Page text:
Securing Mexico with US Aid

(International Relations and Security Network, 15/08/2007)

 

At the 20 August presidential summit of NAFTA partner countries, international observes expect an important announcement that has more to do with security than trade.

 

Since March, Mexican and US law enforcement leaders have maintained secretive talks about deepening cooperation between the neighboring countries to combat organized crime and illegal trafficking. A firm agreement remains elusive, but some indication of progress is expected during the summit.

 

After seven months of taking the fight to Mexico's drug trafficking organizations, President Felipe Calderon has gained some popularity and support in a divided Mexican congress. But in terms of combating organized crime, he has proven one sobering fact: Mexican organized crime has the arsenal and financial resources to take on the state. Calderon's one remaining option is to solicit international help, and the US is a logical partner.

 

Many in Washington are impressed with Calderon's nearly immediate offensive on organized crime. In seven months he has deployed some 24,000 troops around the country. He has demonstrated a no-nonsense attitude, proving that he is capable of and willing to meet the US halfway to do what it takes to make Mexico - and by extension the US - a safer place to live and work.

 

But some challenges stand in the way. Mexicans are very sensitive to any direct assistance from the US. In one poll conducted by the Mexican daily Milenio in mid-June, some 77 percent of those polled said they were opposed to US military assistance. The same percentage said they were against financial assistance. Sovereignty is clearly at the center of this concern.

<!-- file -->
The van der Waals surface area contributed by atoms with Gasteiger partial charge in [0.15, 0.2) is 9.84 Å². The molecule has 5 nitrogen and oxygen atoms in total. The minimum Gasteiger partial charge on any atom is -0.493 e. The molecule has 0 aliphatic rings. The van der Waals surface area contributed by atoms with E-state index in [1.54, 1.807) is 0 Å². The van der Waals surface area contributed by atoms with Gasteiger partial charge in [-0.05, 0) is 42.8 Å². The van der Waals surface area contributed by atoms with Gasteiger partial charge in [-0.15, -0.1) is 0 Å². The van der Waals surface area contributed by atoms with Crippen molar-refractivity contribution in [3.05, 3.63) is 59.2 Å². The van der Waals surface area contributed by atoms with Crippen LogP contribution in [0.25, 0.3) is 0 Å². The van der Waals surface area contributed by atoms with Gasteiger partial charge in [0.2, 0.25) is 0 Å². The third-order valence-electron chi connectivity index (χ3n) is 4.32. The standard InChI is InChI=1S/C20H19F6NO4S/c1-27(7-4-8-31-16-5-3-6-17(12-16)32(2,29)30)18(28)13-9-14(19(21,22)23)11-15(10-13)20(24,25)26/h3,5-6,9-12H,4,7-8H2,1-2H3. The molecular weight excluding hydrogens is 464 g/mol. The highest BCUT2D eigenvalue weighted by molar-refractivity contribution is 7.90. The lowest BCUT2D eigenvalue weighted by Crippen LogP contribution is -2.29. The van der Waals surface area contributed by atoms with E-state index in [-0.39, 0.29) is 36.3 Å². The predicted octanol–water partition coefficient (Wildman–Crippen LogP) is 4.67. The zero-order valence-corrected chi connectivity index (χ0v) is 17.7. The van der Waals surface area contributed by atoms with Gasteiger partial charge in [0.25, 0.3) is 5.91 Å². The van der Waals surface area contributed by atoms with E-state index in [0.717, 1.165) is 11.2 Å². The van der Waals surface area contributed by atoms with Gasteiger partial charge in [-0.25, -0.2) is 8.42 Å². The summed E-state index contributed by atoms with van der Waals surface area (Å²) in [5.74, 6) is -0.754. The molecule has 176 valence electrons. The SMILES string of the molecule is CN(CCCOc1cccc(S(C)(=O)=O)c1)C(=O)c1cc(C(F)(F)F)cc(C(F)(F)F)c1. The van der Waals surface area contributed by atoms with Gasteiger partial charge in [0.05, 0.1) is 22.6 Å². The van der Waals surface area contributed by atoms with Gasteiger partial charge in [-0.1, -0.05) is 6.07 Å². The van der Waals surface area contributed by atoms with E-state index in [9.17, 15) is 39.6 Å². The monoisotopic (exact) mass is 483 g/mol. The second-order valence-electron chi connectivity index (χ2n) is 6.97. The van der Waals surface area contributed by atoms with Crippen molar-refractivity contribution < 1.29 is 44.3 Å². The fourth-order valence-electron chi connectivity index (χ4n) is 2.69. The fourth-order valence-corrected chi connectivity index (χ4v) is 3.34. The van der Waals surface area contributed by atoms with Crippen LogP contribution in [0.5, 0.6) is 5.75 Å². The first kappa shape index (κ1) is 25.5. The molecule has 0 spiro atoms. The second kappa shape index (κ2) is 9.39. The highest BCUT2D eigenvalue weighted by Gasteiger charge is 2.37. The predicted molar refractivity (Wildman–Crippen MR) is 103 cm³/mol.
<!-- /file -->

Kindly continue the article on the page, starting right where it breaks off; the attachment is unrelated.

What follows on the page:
Sensitive to this public sentiment, Mexican leaders, when speaking of the plan anonymously, have emphasized that the talks focus on deepening cooperation. There is absolutely no plan for US military involvement, they've told local media. Not including the military, however, is the just beginning of a long Mexican wish list.

 

The nuts and bolts of this plan would likely include training for Mexican police, with funding for advance surveillance equipment and other spying technology. There has also been talk of centralizing Mexico's intelligence functions into one large datacenter.

 

Meanwhile, Calderon repeatedly has expressed his expectations that the US provide more than training and money.

 

As many as 2,000 weapons cross the border from the US into Mexico every day, according to Cuauhtemoc Sandoval, a member of Mexico's national defense committee. Even if this number is inflated, most agree the US must do more to stymie illegal gun smuggling.

 

Bulk cash smuggling is also a problem. Money laundering controls are much looser outside the US, so smuggling bulk sums of cash has been a tactic that to date appears to be an unexploited weakness in Mexican drug smuggling cycles.

 

Perhaps more important, however, is the call for the US to focus on drug demand - a long-standing request from a number of Latin American nations as well as media outlets, NGOs and other organizations in the US.

 

Simple economics dictate that demand for drugs in the US drives black markets in countries like Mexico, Guatemala, Nicaragua, Venezuela and Colombia.

 

Despite the make-up of any package to assist Mexico, President George W Bush will find Congressional support lacking. Any assistance package for Mexico will have to pass through Congress, already rankled over large spending bills for the ongoing wars in Iraq and Afghanistan.

 

Once the framework of the plan solidifies, Bush will have a small window of time to push it through for Congressional approval before the US presidential elections take over national attention.

 

Calderon knows Bush is his best shot at securing a comprehensive security agreement. He too would like to have positive results to point out to the Mexican electorate well before the mid-term Congressional elections in 2009.

 

The political will for both leaders is in place, as are a number of working relationships between the leaders of Mexican and US law enforcement officials. What remains is to nail down the details and convince legislators on both sides of the border that there were be a return on investment in terms of improved security.

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